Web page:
Special to the Independent
Mayor Carlo DeMaria is pleased to announce that the City of Everett has partnered with energy consulting company Ameresco to increase energy reduction measures to meet local and state climate action goals. Through these efforts, the City recently installed a white roof and a new solar array on top of City Hall. The panels will produce approximately 110,195 kWh of energy and save $26,996 in energy costs in the first year alone, and the white roof will significantly reduce cooling costs.
By installing the white or cool roof, the City hopes to do its part to counter the heat island effect downtown. The heat island effect occurs when urban areas experience higher temperatures than surrounding areas due to highly concentrated development, such as buildings, roads, lack of green spaces, and other infrastructure. This exacerbates high temperatures by absorbing and reemitting the sun’s heat into the atmosphere. The cool roof is designed to reflect more sunlight than a conventional roof, absorbing less solar energy and lowering the temperature of the building. Traditional black roofs can reach temperatures of 150°F or more on a sunny summer afternoon, while a reflective roof could stay more than 50°F cooler on the same day.
In addition to those energy-saving measures, the City has installed an air quality monitor to collect data for a three-year air quality study called CLEANAIR. The EPA-funded project will include a partnership with Mystic River Watershed Association (MyRWA) and Tufts University to monitor air quality at community-identified locations in Everett, Malden, Charlestown, and East Boston. The residents of these communities suffer from some of the highest rates of illnesses, such as asthma, associated with air pollution related to transportation and industry in Massachusetts.
The CLEAN AIR project will measure background levels of air pollution for three years using long-term monitoring sites at three sites in the Lower Mystic. Stationary monitors are deployed to measure ultrafine particles which are an indicator of local traffic-related emissions as well as PM10 and PM2.5 that indicate background levels of regional pollution. One of these long-term monitors is now set up on the City Hall roof, collecting air quality data from Broadway. Simultaneously, a 12-member Community Advisory Board (CAB) will gather input from communities on air quality concerns (by surveys and listening sessions) and guide the development of intensive monitoring projects to answer questions raised by the community. The outreach will specifically target residents disproportionately impacted by poor air quality with the hope of delivering actionable data to advocate for healthy solutions.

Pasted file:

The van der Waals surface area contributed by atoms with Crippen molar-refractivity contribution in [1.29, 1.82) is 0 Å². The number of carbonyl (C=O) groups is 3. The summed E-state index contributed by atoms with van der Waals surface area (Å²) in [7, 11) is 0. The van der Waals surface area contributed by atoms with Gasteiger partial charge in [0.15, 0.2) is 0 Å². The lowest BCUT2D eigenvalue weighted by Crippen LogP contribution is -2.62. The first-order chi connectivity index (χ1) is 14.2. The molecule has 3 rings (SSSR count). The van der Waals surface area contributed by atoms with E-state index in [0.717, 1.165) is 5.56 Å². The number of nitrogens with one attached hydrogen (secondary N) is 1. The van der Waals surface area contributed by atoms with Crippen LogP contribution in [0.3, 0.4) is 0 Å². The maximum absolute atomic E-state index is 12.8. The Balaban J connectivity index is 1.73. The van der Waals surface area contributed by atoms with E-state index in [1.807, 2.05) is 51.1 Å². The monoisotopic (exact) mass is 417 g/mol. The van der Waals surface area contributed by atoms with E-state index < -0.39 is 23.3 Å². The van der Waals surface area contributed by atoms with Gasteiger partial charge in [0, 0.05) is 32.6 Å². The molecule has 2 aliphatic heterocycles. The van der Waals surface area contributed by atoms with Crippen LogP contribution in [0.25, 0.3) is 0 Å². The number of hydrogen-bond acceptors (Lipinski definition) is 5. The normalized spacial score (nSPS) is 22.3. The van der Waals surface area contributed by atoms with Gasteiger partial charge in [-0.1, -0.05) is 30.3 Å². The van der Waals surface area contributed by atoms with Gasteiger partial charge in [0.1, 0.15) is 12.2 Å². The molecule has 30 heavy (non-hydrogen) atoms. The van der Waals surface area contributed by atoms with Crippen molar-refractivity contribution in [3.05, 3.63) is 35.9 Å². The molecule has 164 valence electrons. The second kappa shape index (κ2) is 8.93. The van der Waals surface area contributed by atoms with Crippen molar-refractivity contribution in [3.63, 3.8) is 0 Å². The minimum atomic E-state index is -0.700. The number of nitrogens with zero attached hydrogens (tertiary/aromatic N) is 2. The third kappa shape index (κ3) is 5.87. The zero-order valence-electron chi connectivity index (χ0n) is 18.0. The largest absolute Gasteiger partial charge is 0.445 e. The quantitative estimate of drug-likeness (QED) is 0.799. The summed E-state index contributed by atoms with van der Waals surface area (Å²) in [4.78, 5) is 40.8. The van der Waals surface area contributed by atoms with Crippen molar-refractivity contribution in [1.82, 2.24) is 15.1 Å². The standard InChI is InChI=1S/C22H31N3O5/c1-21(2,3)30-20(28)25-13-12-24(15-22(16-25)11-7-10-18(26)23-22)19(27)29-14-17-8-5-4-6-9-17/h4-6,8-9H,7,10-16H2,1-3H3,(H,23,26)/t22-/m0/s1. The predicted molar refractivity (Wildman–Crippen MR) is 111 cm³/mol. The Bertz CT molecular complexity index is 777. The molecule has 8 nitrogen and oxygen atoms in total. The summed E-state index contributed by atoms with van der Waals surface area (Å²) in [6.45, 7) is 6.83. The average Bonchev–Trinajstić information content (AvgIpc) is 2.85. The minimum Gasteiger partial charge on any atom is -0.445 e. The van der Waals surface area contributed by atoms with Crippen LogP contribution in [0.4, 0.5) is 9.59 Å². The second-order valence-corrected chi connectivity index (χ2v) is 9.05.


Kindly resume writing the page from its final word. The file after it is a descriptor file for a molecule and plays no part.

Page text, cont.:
“The project team wants to better understand traffic-related air pollution (TRAP) in Everett and the impact on public health,” said Patrick Herron, MyRWA Executive Director. “Through this project we will both hear what residents are concerned about and study conditions with an eye toward creating healthier communities. MyRWA appreciates the partnership with Mayor DeMaria and the City of Everett on this important issue.”
In regards to these efforts, Mayor DeMaria stated, “The residents of the City of Everett know the results of storing and burning fossil fuels. We have carried these burdens for far too long, and our residents have suffered. From housing powerplants fired by coal, then oil, then gas, from ExxonMobil tanks polluting our land and waterfront to parkways that are now major roads cutting through the heart of our community, we have paid the price. Now is the time to reduce our carbon footprint by installing solar and purchasing clean, zero-emissions energy, using electric buses, trains, and automobiles, planting trees, and renewing our parks and natural areas while creating resilient greenspaces and, in return, healthier air quality. Finally, we must document what pollution exists now and how it is impacting the health of our residents. In turn, we are actively resisting those individuals and agencies who want to continue to pollute our community by creating resilient and inclusive solutions.”
For more information on the CLEANAIR study or to participate in the survey, please visit mysticriver.org/cleanair.